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Homework Help: Calculating conditional expected value

  1. Apr 10, 2010 #1
    1. The problem statement, all variables and given/known data
    Hi All, I have a homework question that I would like some hints on. I am given X and Y with uniform densities on [0,2], and Z := X+Y. The end goal is to find E[X|Z]. Now I know I can use symmetry to argue that E[X|Z] = E[Y|Z], and that E[X|Z] + E[Y|Z] = E[Z|Z] = Z, so 2*E[X|Z] = Z, and E[X|Z] = Z/2. However, I want to also evaluate it the "long way". To do so, I first went and found the convolutions of the densities of X and Y


    2. Relevant equations
    [tex]
    \begin{eqnarray*}
    f_{x}(x),f_{y}(y) & = & \begin{cases}
    \frac{1}{2} & 0<x<2\\
    0 & otherwise\end{cases}\\\end{eqnarray*}
    \begin{eqnarray*}
    f_{z}(z) & = & (f_{x}*f_{y})(z)\\
    & = & \int_{0}^{2}\left[f_{x}(z-y)\frac{1}{2}\right]dy\end{eqnarray*}
    [/tex]


    3. The attempt at a solution
    [tex]
    \begin{eqnarray*}
    f_{z}(z) & = & \begin{cases}
    \frac{1}{4}\int_{0}^{z}dy & 0\leq z\leq2\\
    \frac{1}{4}\int_{z-2}^{2}dy & 2<z\leq4\\
    0 & otherwise\end{cases}\end{eqnarray*}
    \begin{eqnarray*}
    f_{z}(z) & = & \begin{cases}
    \frac{z}{4} & 0\leq z\leq2\\
    \frac{4-z}{4} & 2<z\leq4\\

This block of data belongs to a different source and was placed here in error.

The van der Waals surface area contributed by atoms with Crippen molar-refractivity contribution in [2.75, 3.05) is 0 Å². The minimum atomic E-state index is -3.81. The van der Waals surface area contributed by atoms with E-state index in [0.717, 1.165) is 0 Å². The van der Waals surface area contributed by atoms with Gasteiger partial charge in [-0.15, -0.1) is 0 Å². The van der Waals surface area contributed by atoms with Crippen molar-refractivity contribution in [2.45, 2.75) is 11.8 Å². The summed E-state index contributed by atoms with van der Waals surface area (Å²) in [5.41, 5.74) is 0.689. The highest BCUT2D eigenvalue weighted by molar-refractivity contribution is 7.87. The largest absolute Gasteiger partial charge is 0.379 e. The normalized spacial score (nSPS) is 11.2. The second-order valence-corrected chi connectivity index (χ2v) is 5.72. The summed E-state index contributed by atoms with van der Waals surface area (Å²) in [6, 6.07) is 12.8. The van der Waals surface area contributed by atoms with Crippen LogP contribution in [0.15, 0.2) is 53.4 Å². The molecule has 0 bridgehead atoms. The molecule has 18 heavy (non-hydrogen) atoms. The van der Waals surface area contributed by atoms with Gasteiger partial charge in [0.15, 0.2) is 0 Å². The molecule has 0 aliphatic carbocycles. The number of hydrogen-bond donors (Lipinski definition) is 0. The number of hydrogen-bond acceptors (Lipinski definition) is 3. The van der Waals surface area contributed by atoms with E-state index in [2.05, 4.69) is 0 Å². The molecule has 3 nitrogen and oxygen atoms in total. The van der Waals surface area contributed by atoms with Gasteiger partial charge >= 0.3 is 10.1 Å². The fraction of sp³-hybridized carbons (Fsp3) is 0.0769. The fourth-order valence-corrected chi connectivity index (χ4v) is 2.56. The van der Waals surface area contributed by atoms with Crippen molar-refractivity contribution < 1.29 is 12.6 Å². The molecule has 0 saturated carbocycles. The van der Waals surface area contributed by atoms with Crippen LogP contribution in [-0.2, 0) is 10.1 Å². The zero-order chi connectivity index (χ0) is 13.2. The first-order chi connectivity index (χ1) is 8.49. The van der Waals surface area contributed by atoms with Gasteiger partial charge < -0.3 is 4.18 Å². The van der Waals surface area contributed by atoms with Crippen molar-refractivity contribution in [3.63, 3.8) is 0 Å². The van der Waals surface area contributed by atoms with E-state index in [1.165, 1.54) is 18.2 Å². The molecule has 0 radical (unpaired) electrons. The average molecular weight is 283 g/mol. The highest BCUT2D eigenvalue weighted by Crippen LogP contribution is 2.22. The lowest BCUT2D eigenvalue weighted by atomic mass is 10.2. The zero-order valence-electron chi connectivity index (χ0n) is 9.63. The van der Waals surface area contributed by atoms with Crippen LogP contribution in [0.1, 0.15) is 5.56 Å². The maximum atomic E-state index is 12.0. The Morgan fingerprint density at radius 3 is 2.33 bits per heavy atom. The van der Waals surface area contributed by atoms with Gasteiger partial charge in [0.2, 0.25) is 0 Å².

0 & otherwise\end{cases}\end{eqnarray*}
    [/tex]

    So I now have the density function of Z. Here is where I am getting confused; I can setup up E[X|Z] as follows:

    [tex]\[
    E[X|Z]=\int_{0}^{2}xP(X=x|Z=z)[I(Z)]\][/tex]
    where I is an indicator variable for Z. My problem is how do I fit the density I found above into P(X|Z=z), and how do I evaluate an integral with an indicator variable. I would greatly appreciate any hints that you guys could provide. Thanks.

    P.S. Sorry if this question has already been posted.
     
  2. jcsd
  3. Apr 11, 2010 #2
    Isn't the definition of P(X = x | Z = z) simply f_XZ_(x,z) / f_Z_(y), where f_XZ is the joint density and f_Z is the density of Z?

    If you have an integral with an indicator variable, you typically just integrate over the set for which the image of indicator variable is 1 since elsewhere the indicator variable vanishes.
     
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